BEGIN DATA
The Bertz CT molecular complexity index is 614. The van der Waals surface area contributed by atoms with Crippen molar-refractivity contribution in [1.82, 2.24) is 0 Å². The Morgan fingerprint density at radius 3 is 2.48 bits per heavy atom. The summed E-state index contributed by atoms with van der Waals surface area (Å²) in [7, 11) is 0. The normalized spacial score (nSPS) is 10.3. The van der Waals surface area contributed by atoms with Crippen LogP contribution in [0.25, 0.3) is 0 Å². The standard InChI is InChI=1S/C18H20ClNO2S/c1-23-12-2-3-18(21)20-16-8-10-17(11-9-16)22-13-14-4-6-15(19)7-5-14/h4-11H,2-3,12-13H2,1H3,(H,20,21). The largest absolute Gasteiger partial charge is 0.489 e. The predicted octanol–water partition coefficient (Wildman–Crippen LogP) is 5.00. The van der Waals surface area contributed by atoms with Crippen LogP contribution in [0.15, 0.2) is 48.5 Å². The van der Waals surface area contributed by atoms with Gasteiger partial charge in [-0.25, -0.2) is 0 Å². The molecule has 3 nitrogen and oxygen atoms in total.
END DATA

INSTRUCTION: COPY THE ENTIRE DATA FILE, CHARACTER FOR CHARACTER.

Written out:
The Bertz CT molecular complexity index is 614. The van der Waals surface area contributed by atoms with Crippen molar-refractivity contribution in [1.82, 2.24) is 0 Å². The Morgan fingerprint density at radius 3 is 2.48 bits per heavy atom. The summed E-state index contributed by atoms with van der Waals surface area (Å²) in [7, 11) is 0. The normalized spacial score (nSPS) is 10.3. The van der Waals surface area contributed by atoms with Crippen LogP contribution in [0.25, 0.3) is 0 Å². The standard InChI is InChI=1S/C18H20ClNO2S/c1-23-12-2-3-18(21)20-16-8-10-17(11-9-16)22-13-14-4-6-15(19)7-5-14/h4-11H,2-3,12-13H2,1H3,(H,20,21). The largest absolute Gasteiger partial charge is 0.489 e. The predicted octanol–water partition coefficient (Wildman–Crippen LogP) is 5.00. The van der Waals surface area contributed by atoms with Crippen LogP contribution in [0.15, 0.2) is 48.5 Å². The van der Waals surface area contributed by atoms with Gasteiger partial charge in [-0.25, -0.2) is 0 Å². The molecule has 3 nitrogen and oxygen atoms in total.